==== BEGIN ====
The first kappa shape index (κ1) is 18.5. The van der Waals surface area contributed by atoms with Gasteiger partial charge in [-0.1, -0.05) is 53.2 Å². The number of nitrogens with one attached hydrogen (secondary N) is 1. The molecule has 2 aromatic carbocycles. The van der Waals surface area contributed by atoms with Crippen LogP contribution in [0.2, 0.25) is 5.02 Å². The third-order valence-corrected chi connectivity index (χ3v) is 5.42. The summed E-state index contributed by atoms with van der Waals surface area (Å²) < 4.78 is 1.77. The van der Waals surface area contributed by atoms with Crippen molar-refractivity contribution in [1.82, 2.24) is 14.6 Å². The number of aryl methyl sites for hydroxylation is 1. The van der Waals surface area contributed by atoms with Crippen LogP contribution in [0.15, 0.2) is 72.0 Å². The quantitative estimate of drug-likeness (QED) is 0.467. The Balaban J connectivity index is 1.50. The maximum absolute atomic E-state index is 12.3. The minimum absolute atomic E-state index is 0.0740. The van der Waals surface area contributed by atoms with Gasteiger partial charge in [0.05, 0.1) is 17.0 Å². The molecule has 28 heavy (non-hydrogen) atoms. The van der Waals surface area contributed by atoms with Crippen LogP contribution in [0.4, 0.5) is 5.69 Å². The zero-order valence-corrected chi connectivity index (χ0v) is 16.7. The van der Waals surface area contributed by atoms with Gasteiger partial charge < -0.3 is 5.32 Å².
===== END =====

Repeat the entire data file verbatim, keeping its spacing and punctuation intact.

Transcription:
The first kappa shape index (κ1) is 18.5. The van der Waals surface area contributed by atoms with Gasteiger partial charge in [-0.1, -0.05) is 53.2 Å². The number of nitrogens with one attached hydrogen (secondary N) is 1. The molecule has 2 aromatic carbocycles. The van der Waals surface area contributed by atoms with Crippen LogP contribution in [0.2, 0.25) is 5.02 Å². The third-order valence-corrected chi connectivity index (χ3v) is 5.42. The summed E-state index contributed by atoms with van der Waals surface area (Å²) < 4.78 is 1.77. The van der Waals surface area contributed by atoms with Crippen molar-refractivity contribution in [1.82, 2.24) is 14.6 Å². The number of aryl methyl sites for hydroxylation is 1. The van der Waals surface area contributed by atoms with Crippen LogP contribution in [0.15, 0.2) is 72.0 Å². The quantitative estimate of drug-likeness (QED) is 0.467. The Balaban J connectivity index is 1.50. The maximum absolute atomic E-state index is 12.3. The minimum absolute atomic E-state index is 0.0740. The van der Waals surface area contributed by atoms with Gasteiger partial charge in [0.05, 0.1) is 17.0 Å². The molecule has 28 heavy (non-hydrogen) atoms. The van der Waals surface area contributed by atoms with Crippen LogP contribution in [0.4, 0.5) is 5.69 Å². The zero-order valence-corrected chi connectivity index (χ0v) is 16.7. The van der Waals surface area contributed by atoms with Gasteiger partial charge < -0.3 is 5.32 Å².